The cost of a pint of beer could rise by 30p before any duty increases announced in the Budget, reports say.
The anticipated price hike comes amid as more than 80 per cent of British pubs are said to have raised, or are planning to raise, their costs.
Why are prices going up?
Rising costs to the price of a pint is reportedly a result of higher wages, coupled with energy and supply shortages.
Publicans are now appealing to Chancellor Rishi Sunak to freeze the alcohol duty rate amid fears a £6 pint could become commonplace in London and the south east.
The Times reports that drinks wholesalers Matthew Clark and Bibendum are hiking prices up by between 3.5 and 5 per cent next month.
It follows warnings that a shortage of hospitality staff returning after furlough has led pubs to increase wages to fill the estimated 134,000 vacancies across the sector.
Hospitality businesses across the UK, including pubs, restaurants and hotels, have been suffering with supply chain issues and a shortage of food and drink items.
A spokesman for the companies, which are owned by the C&C Group, told The Times: “As our industry recovers from the pandemic, the pressure on UK and global supply chains has added increased cost and complexity.”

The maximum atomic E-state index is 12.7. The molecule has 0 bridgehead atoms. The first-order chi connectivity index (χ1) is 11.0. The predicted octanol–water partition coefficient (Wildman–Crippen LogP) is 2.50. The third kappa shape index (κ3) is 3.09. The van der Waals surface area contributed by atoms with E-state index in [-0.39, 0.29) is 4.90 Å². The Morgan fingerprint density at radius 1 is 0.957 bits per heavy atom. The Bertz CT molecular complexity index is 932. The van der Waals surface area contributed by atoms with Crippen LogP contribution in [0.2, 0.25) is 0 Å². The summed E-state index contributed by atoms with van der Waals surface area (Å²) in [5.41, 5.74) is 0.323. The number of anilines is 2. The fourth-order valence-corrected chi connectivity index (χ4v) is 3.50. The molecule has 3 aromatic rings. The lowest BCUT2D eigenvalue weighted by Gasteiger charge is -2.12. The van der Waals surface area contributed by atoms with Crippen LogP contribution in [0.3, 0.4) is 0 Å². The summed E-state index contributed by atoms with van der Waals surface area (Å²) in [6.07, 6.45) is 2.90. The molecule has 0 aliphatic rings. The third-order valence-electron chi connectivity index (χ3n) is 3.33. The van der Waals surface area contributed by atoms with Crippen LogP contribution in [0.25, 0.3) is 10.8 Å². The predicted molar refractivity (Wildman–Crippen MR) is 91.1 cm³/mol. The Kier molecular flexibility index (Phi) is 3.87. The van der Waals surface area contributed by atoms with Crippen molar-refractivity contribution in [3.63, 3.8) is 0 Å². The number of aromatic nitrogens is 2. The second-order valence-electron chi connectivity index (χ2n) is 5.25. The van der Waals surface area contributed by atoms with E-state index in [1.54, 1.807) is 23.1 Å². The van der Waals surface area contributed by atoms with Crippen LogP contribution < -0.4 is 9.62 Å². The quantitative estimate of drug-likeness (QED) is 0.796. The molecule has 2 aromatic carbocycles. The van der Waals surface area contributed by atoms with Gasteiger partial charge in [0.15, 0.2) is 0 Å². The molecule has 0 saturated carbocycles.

Dave Mountford, co-founder of the Forum of British Pubs, predicted that publicans would have to increase pint prices from 20p to 30p to meet rising costs.
He said: “In my pub that means I will be charging more than £4 for a pint of cask ale for the first time.
“It will mean much more in areas like London.”
What is causing supply chain issues?
Several factors have contributed to the disruption of the UK supply chain, including worker shortages and new immigrations rules affecting HGV drivers.
There is estimated to be a shortfall of around 100,000 lorry drivers in the UK, causing delays to deliveries which has consequently led to shortages of some products.
Soaring energy costs have also added to the cost of food production and logistics, while the pandemic is still causing delays to the international supply chain, meaning grocery and toy imports have been affected.
Reduced flight schedules has also resulted in a decreased capacity for air cargo, adding more pressure on international ports, while Covid-19 restrictions in east Asia have forced some key ports to close in the region, holding up items such as clothes and furniture.
Retailers have admitted that the combination of rising energy bills, delays in shipping and higher wages aimed at addressing staff shortages have all resulted in overall higher costs for business.
The British Retail Consortium (BRC) has said that three-fifths of retailers are now planning to increase prices by the end of the year as a result, while around 10% of retail bosses said they have already hiked prices to offset the soaring costs.
This article originally appeared on our sister site, NationalWorld.